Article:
A submarine destined for the Titanic wreck site is currently missing with passengers onboard. An international search party including the U.S. Coast Guard and the Canadian Coast Guard are looking for the vessel, as its emergency rations of 96 hours are likely beginning to dwindle.
We asked survivalist (and Outdoors.com Chief Adventurer) Bear Grylls for comment:
“This is a tragic and very complex situation and it is one of these disasters where those in it can do very little to affect the outcome—it is all reliant on outside help, which, with dwindling oxygen at 12,000-ft depth is a tough ask, but where there is life there is always hope.”
Rescue Missions Gone Right
There are times when in dire situations, the human spirit prevails against all odds.
Recently, four children, aged 13, nine, five, and one, survived a plane crash and spent 40 days in the Amazon rainforest before being rescued. The kids relied on their knowledge of local flora and fauna to forage for food and avoid danger.
In May, a daring rescue on Everest went right when a selfless sherpa stopped climbing to attempt a rescue when he came across a missing Malaysian climber. Gelje Sherpa hauled the climber 600 meters (1,900 feet) down from a place called the “death zone” to a safer spot, and it took six hours. From there, a helicopter was able to lift the imperiled climber on a long line and take him the rest of the way down to base camp.
In 2010, 33 Chilean miners were rescued after surviving a collapse within the copper mine where they were working, plus two months underground while rescue crews struggled to extract them safely.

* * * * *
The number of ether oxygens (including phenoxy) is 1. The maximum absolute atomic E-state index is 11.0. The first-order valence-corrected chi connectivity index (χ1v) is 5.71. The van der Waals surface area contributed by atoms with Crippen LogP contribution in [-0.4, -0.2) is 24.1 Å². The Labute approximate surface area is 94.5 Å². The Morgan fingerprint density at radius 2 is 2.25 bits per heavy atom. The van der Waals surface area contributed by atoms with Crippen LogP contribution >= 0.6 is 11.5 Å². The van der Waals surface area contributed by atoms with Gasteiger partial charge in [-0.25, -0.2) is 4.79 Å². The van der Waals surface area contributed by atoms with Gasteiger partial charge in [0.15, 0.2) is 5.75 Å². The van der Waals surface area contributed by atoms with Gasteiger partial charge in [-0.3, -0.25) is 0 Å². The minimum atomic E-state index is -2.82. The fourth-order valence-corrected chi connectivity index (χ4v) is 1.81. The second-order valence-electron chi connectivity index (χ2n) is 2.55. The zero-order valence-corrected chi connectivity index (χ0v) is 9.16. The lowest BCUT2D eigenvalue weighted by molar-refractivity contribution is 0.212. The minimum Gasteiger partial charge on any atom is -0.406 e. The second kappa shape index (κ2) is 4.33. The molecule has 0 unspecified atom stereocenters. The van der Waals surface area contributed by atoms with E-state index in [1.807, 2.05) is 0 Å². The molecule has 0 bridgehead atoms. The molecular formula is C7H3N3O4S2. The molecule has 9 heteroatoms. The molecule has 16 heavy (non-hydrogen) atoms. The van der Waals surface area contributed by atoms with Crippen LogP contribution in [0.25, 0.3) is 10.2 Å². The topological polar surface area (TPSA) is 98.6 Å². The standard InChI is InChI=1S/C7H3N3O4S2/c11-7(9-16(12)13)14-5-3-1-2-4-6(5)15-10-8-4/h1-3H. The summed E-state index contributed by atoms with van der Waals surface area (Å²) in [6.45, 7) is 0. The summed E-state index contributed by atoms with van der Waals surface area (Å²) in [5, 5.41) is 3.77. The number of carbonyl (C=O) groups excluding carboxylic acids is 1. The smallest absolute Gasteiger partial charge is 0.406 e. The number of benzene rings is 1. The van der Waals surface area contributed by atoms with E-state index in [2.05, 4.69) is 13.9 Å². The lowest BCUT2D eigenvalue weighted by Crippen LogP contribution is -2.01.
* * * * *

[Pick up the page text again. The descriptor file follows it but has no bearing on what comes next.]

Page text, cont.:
The “miracle on the Hudson” in 2009 is another inspiring example of a daring rescue. A flock of geese took out an engine shortly after takeoff, but the pilots pulled off an emergency landing in the Hudson River in New York City. All passengers and crew were rescued.
“[W]here there is life there is always hope.”
– Bear Grylls
And just last year, researchers finally found the Endurance, the ship made famous for the failed Antarctic expedition launched in 1914 by Sir Ernest Shackleton—one of the most famous examples of a rescue in history. The Endurance was trapped and eventually crushed by ice. Shackleton and a small group embarked on an arduous journey, eventually finding help and rescuing the entire crew that was left behind on Elephant Island.
Time is the enemy as search-and-rescue crews search for the missing submarine in the Atlantic Ocean. Hopefully, this story will be one to add to the long list of rescues humans have achieved thanks to their endurance and drive to help each other in times of great need.
What’s your favorite daring rescue story? Share in the comments below.